Written in 1947 by Hans Keilson, this German novella, translated brilliantly by Damion Searls, is a quick little read that will stick with you for quite some time. The story is simple: Wim and Marie, a Dutch couple, take the decision to hide a Jew called Nico in their home. Although the trio is faced with an extraordinary situation, they endeavor to keep life as ordinary as possible.
Until Nico unexpectedly dies.
I didn’t give anything away there; you find out about his death in the first few pages. But Wim and Marie must now deal with his body, and therein lies the ‘comedy’ mentioned in the title. I must warn you, though: you’ll only laugh if you find the cosmic sense of humor funny.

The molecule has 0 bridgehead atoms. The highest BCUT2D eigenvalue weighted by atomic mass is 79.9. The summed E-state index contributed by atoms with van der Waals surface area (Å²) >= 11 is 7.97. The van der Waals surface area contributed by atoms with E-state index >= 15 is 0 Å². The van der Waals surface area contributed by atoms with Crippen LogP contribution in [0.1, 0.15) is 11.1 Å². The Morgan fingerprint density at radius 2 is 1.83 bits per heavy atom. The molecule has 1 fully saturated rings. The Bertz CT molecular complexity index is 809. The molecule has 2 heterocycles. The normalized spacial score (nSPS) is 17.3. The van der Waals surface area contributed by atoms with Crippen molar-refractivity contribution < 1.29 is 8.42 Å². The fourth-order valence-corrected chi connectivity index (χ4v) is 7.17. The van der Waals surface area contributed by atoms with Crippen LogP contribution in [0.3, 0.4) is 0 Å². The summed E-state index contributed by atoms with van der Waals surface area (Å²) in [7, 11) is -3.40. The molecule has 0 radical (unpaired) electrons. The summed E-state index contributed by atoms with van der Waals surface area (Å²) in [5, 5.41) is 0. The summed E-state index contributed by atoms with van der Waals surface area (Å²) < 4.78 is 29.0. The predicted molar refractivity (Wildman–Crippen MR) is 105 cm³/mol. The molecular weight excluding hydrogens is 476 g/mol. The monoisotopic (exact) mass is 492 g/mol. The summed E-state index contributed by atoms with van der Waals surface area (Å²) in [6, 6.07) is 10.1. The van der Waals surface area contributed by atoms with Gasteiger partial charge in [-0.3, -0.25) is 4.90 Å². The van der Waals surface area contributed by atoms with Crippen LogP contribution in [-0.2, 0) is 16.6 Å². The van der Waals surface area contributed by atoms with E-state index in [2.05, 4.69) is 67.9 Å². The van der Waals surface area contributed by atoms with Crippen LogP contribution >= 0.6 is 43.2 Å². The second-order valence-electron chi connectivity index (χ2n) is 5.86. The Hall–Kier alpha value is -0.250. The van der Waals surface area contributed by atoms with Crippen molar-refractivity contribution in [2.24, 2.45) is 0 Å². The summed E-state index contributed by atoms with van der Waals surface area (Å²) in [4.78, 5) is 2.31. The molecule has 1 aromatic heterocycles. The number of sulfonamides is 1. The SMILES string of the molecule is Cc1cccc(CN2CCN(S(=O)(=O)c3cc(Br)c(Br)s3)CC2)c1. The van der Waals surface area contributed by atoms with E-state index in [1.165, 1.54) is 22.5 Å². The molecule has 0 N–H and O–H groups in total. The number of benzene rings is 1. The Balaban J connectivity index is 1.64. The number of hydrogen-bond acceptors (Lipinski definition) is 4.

There’s a lot in this novel for a book club to discuss, but most of it will be quite heavy. If your group is up for an existential journey, then it could be a good choice. If not, I still highly recommend this book for any individual reader–it really makes you stop and think about life and its meanings, or lack thereof. For a more in-depth and wonderful review by Francine Prose of this and Keilson’s other work, The Death of the Adversary, click here: http://www.nytimes.com/2010/08/08/books/review/Prose-t.html